Miller raising funds for food banks through Steadfast Foundation auction

Just like the name of his charitable foundation, Ryan Miller is steadfast in his desire to make a difference.

Miller raising funds for food banks through Steadfast Foundation auction

Just like the name of his charitable foundation, Ryan Miller is steadfast in his desire to make a difference.

The veteran backstopper recently announced on his Instagram account that through his Steadfast Foundation, he’ll be auctioning off game-worn equipment from his 17-year NHL career to raise money during the COVID-19 pandemic for three worthy causes: Buffalo Police Athletic League, FeedMore WNY, and Second Harvest Food Bank of Orange County. Current and former players have also lent their support with various signed jerseys.

Miller launched his Steadfast Foundation in 2006 with the aim of assisting people battling cancer, especially those with childhood forms of the disease. Since then, Steadfast has broadened its scope and initiatives to adaptive mobility.

As noted on its website, Steadfast is “dedicated to assisting, inspiring, and empowering people who use adaptive solutions for mobility to gain more equality, accessibility, and inclusive opportunities.”

Throughout its nearly 15 years in existence, the Steadfast Foundation has raised money and awareness for numerous causes, including Wigs for Kids, Carly's Club, MSU Ice Hockey, Sled Hockey America, FreeWheel Fund, and Sledge Hockey fund.

Miller settled on the auction idea for the foundation after earlier conversations with his fellow players on how they could support others.

“When all of this started, the Ducks organization and my teammates, they all did a nice job looking at ways to help others,” Miller told “Our group chat was full of ideas on how we could help out. A lot of the guys wanted to do something to help out people around the arena at first, but then ownership stepped in and made sure that everyone who works at the arena would be paid until the end of June. So, we changed course.

“We talked about helping to get meals to essential workers at the hospitals, so we went ahead and did that as a group, which was great. I started thinking down the line, and it seemed like one of the biggest effects of all this would be on vulnerable families. A big thing would be the possibility that some families wouldn’t have access to food. I just wanted to get the conversation started, and I always like to get the conversation started about a cause in a fun way. I was thinking, ‘What could we do with this?’ ‘How could we get people to pay attention?’ You want to get people to pay attention, and you try to do it in a fun way at first, to get people involved, and to also have teammates chip-in along the way.”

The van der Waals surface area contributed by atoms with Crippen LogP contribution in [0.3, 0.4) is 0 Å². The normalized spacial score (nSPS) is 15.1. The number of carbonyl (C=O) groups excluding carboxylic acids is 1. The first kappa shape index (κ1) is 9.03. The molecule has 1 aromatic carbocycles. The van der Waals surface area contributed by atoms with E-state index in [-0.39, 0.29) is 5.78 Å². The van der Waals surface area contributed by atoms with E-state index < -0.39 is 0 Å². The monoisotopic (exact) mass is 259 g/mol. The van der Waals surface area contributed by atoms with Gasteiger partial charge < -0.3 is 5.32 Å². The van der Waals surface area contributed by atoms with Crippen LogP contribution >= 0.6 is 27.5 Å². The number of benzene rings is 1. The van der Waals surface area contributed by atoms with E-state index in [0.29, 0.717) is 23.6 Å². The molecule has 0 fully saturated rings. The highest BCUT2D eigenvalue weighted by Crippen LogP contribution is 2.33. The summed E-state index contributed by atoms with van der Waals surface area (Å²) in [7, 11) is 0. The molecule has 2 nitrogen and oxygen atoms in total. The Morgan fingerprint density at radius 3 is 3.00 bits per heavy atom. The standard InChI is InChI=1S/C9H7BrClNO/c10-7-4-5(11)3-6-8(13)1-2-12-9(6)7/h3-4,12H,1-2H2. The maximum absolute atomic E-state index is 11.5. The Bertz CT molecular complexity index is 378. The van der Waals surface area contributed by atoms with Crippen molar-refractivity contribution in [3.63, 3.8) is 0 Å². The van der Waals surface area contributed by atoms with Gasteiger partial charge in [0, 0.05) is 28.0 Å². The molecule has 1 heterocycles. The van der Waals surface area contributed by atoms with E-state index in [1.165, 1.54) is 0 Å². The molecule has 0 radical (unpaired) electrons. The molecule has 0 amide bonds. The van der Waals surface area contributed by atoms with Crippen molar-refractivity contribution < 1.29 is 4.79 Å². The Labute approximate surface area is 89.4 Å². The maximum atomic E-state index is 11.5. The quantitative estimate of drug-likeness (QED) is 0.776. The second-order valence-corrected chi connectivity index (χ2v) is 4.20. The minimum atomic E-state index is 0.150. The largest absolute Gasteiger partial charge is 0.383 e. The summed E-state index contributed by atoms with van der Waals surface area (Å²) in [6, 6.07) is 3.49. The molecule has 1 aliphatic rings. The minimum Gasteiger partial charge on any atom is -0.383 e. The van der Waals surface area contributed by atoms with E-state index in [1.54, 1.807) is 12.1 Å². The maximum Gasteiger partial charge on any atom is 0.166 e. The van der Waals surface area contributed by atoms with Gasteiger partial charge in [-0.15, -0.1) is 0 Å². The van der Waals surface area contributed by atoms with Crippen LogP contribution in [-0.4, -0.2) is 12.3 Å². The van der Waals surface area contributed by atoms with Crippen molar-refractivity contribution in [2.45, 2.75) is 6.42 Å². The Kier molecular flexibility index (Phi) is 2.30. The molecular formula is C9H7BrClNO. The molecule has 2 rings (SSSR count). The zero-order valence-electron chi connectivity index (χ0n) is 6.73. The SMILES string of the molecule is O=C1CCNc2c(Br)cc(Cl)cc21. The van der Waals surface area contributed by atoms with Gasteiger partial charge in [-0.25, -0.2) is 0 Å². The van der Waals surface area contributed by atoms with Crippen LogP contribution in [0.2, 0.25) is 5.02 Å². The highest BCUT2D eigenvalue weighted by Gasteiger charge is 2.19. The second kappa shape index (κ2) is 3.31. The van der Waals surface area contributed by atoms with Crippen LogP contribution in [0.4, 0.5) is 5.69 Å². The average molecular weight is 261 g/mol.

The 39-year-old joined the Instagram universe after the 2019-20 NHL campaign was put on pause in mid-March in response to the worldwide coronavirus crisis.

One of his postings showed an image of game-worn goalie gear he stumbled across while cleaning out his attic.

Now, he’ll be using some of the hockey equipment he unearthed to help a trio of worthy initiatives.

“I stashed a bunch of things away in the attic and storage,” said the Michigan native, who has been taking some Harvard Business School online classes during the pandemic. “It’s fun to peel it out and look at it. I noticed I have some stuff at my parents’ house, some stuff with me, some stuff in Anaheim I was really thinking about what I’m actually going to keep that I’m going to appreciate, and what’s just going to sit in a bag and not get the proper attention. I got some stuff out, some things I would have kept, but I think would be more useful right now.”

A fifth-round pick (1999) of the Sabres, Miller was between the pipes for 11 seasons with Buffalo, twice making a trip to the Eastern Conference finals.

Miller was dealt to St. Louis February 28, 2014, before signing with Vancouver in July of that year. Three years later, he signed as a free agent with Anaheim.

He’s been texting his teammates, both past and present, to lend a helping hand (or stick, or sweater) with his auction.

“I messaged some of the Ducks boys and some alumni in Buffalo, and some other guys, so we’re going to get a few little pieces, and I think we’ll run the auction with the main items and we’ll keep it running and rolling along with whatever items become available, and then promote it.” 

Miller, who has 387 career wins, is hoping Steadfast’s latest contributions provide a helpful assist to the place he began his NHL career, and in the city he currently calls home.

“I thought with the auction, fans can still interact with players and with the game,” said the goalie who won a silver medal and tournament MVP honours with the U.S. at the 2010 Winter Olympics, and was named the Vezina Trophy winner later that year. “They understand that what we raise is going to great causes and it has that effect of starting an important conversation looking at the months ahead and the economic impact the virus is going to have on the world. I’d like to make sure we chip-in and help out in any we can.”

The auction is now up and running on the Steadfast Foundation website.

Items include signed sweaters by Justin Abdelkader, Jack Eichel, Nathan MacKinnon, Jeff Skinner, and Roberto Luongo along with three sets of autographed game-worn pads among other items courtesy of Miller.

“We’ll open things up and see how it goes. And we’ll look at finding more creative ways to start the conversation as we move along.”

Perhaps Miller will uncover some more of his hockey memorabilia along the way.

“I think I cleared out everything here, but Michigan is a different story. My parents tucked things in different parts of the house. My dad thought he found everything, but it doesn’t seem like it. I’ll have to do some digging.”